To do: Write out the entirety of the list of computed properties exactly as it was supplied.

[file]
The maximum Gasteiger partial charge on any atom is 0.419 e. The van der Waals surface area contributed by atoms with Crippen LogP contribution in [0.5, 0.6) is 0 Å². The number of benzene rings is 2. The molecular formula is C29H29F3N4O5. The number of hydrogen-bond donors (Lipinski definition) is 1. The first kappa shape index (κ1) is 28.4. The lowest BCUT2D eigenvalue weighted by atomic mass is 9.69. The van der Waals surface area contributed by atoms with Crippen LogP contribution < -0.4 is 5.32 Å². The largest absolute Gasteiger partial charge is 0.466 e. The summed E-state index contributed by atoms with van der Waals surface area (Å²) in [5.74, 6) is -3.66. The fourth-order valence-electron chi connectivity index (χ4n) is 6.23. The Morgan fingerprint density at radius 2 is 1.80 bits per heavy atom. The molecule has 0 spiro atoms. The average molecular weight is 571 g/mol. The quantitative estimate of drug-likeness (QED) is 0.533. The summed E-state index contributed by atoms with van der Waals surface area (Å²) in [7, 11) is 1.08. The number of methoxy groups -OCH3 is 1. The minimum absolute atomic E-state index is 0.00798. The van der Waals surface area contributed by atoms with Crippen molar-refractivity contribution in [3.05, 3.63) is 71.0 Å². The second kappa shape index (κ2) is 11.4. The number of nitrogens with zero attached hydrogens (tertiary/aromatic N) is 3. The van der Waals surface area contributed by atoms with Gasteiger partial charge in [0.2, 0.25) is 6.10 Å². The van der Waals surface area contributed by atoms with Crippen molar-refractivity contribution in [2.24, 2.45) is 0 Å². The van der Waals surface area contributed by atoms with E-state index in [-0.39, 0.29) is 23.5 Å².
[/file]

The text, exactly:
The maximum Gasteiger partial charge on any atom is 0.419 e. The van der Waals surface area contributed by atoms with Crippen LogP contribution in [0.5, 0.6) is 0 Å². The number of benzene rings is 2. The molecular formula is C29H29F3N4O5. The number of hydrogen-bond donors (Lipinski definition) is 1. The first kappa shape index (κ1) is 28.4. The lowest BCUT2D eigenvalue weighted by atomic mass is 9.69. The van der Waals surface area contributed by atoms with Crippen LogP contribution < -0.4 is 5.32 Å². The largest absolute Gasteiger partial charge is 0.466 e. The summed E-state index contributed by atoms with van der Waals surface area (Å²) in [5.74, 6) is -3.66. The fourth-order valence-electron chi connectivity index (χ4n) is 6.23. The Morgan fingerprint density at radius 2 is 1.80 bits per heavy atom. The molecule has 0 spiro atoms. The average molecular weight is 571 g/mol. The quantitative estimate of drug-likeness (QED) is 0.533. The summed E-state index contributed by atoms with van der Waals surface area (Å²) in [7, 11) is 1.08. The number of methoxy groups -OCH3 is 1. The minimum absolute atomic E-state index is 0.00798. The van der Waals surface area contributed by atoms with Crippen molar-refractivity contribution in [3.05, 3.63) is 71.0 Å². The second kappa shape index (κ2) is 11.4. The number of nitrogens with zero attached hydrogens (tertiary/aromatic N) is 3. The van der Waals surface area contributed by atoms with Gasteiger partial charge in [0.2, 0.25) is 6.10 Å². The van der Waals surface area contributed by atoms with Crippen molar-refractivity contribution in [2.24, 2.45) is 0 Å². The van der Waals surface area contributed by atoms with E-state index in [-0.39, 0.29) is 23.5 Å².